Join now to get access to this content and more.
Become a SOAP member and have access to our benefits.
- For Review: SOAP Consensus Statement on Neuraxial Procedures in Thrombocytopenic Parturients
- Sample Centers of Excellence Applications
- ASA Corner
- SOAP Policy and Procedure Manual (P&P Manual)
- SOAP Expert Opinions
- SOAP's Learning Modules
- 2019 Annual Meeting Lecture Videos
- December 2018 - SOAP Unofficial Guide to ASA Committees Webinar
- Submit a Position
- View Job Postings
- Previous Meeting Archives
- Previous Meeting Abstract Search
- CMS Guidelines
- Member Benefits
- Newsletter Clinical Articles
- ACOG Documents
- Search our Patient Safety Archive
- Ask SOAP a Question
- Global Health Opportunities
- And more…
Primary Cesarean Delivery in a Parturient with a Large Uterine Arteriovenous Malformation (AVM)
Abstract Number: S-55
Abstract Type: Case Report/Case Series
Introduction: Uterine AVM is a rare underreported condition and is often diagnosed after postpartum hemorrhage and hysterectomy.(1) In the following case, we had the benefit of early antepartum diagnosis allowing multidisciplinary planning.
Case Report: A 29-year-old G3,P0020 female, at 33 4/7 weeks presented to L&D with PPROM. A 1st trimester US revealed an extensive uterine AVM. MRI showed dilated uterine/periuterine veins communicating with the internal iliac veins, and enlarged uterine and internal iliac arteries. PMH was significant for a molar pregnancy (D&E, chemotherapy) in 2000, and a 1st trimester SAB in 2004. A cesarean delivery (C/S) at 34 weeks was planned prior to PPROM, because the AVM involved the entire anterior lower uterine segment (LUS) and for fetal breech presentation. The interdisciplinary team for this complicated delivery included OB, Gyn-Onc, Vascular surgery, Anesthesia, Urology, Neonatology, and CVIR. On admission, vital signs were stable; she was 5’4” tall and weighed 82 kg, Hgb was 12.4 g/dL. A growth scan showed a 1683 gm fetus. Two doses of betamethasone were given and the C/S proceeded.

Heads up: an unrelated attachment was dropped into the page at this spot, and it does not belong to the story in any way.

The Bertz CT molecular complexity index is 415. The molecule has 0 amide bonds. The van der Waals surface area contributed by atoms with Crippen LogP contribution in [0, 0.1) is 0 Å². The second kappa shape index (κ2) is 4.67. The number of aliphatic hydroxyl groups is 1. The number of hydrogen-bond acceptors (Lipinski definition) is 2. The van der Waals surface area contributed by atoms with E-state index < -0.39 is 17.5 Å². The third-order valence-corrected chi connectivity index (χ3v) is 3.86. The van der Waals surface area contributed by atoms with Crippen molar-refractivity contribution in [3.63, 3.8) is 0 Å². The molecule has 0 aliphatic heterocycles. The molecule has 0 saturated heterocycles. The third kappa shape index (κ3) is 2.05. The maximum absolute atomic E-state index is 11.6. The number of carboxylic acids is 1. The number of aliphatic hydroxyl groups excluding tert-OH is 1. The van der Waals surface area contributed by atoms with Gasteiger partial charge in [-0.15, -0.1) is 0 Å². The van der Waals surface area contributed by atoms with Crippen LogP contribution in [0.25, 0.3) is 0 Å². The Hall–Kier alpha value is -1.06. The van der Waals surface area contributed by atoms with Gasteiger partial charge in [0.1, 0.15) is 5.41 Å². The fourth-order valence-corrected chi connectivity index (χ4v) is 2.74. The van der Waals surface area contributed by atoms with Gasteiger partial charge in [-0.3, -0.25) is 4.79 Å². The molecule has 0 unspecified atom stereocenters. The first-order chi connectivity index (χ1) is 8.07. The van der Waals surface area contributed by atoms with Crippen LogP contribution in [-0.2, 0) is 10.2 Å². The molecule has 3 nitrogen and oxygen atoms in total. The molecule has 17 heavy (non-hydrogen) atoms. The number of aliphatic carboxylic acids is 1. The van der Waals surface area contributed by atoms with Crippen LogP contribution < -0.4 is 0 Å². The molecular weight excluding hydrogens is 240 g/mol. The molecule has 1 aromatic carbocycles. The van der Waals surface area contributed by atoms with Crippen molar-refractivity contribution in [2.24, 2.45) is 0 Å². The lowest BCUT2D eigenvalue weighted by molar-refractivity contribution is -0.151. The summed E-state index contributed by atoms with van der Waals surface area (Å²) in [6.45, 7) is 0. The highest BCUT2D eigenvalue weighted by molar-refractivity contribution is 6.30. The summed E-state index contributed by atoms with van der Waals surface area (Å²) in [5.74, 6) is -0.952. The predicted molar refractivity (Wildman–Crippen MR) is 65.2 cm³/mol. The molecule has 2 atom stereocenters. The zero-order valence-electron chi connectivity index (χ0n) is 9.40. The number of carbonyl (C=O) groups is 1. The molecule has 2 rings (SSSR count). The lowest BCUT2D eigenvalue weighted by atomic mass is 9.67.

Our patient was first taken to CVIR for insertion of B/L internal iliac artery occlusion balloons. Two large bore IVs were started and 30 mL sodium citrate was given. 4 units of PRBCs were prepared, a Belmont® Rapid infusion system was ready, and the vascular surgeon was available. A slow careful C/S under GA was intended; standard monitors and a BIS were placed. After preoxygenation, a RSI was initiated (fentanyl, propofol, succinylcholine) and she was intubated with a 7.5 ETT; maintenance included sevoflurane until delivery. Following intubation, radial arterial and internal jugular catheters were inserted.
B/L ureteral stents were placed and a midline abdominal incision was made. Dilated arterial vessels were noted in the right LUS involving the right uterine artery. Using intraoperative US, the placental margins were delineated and a uterine incision was made. The fetal head was brought through the incision without pressing on the LUS; the remaining fetal parts were delivered atraumatically. Neonatal APGAR scores were 2, 2, 5. With gentle uterine massage and cord traction, the placenta was removed, the anesthetic converted to TIVA (remifentanil, propofol), and oxytocin (80 unit/L) was started. There was no bleeding from the LUS AVM so the uterus and abdomen were closed, the internal iliac catheters were removed and the patient was awakened and extubated. EBL 600 mL, IVF 3700 mL, U.O. 600 mL. The patient was discharged on POD #4; the infant, 24 days later.
Discussion: The extensive multidisciplinary approach to this case with a well executed plan helped achieve a positive outcome. Through clear goals, open communication and careful management, a case that frequently ends in massive blood loss and possible embolization or hysterectomy, ended favorably.
References: 1.JUM 2004;23:1101-4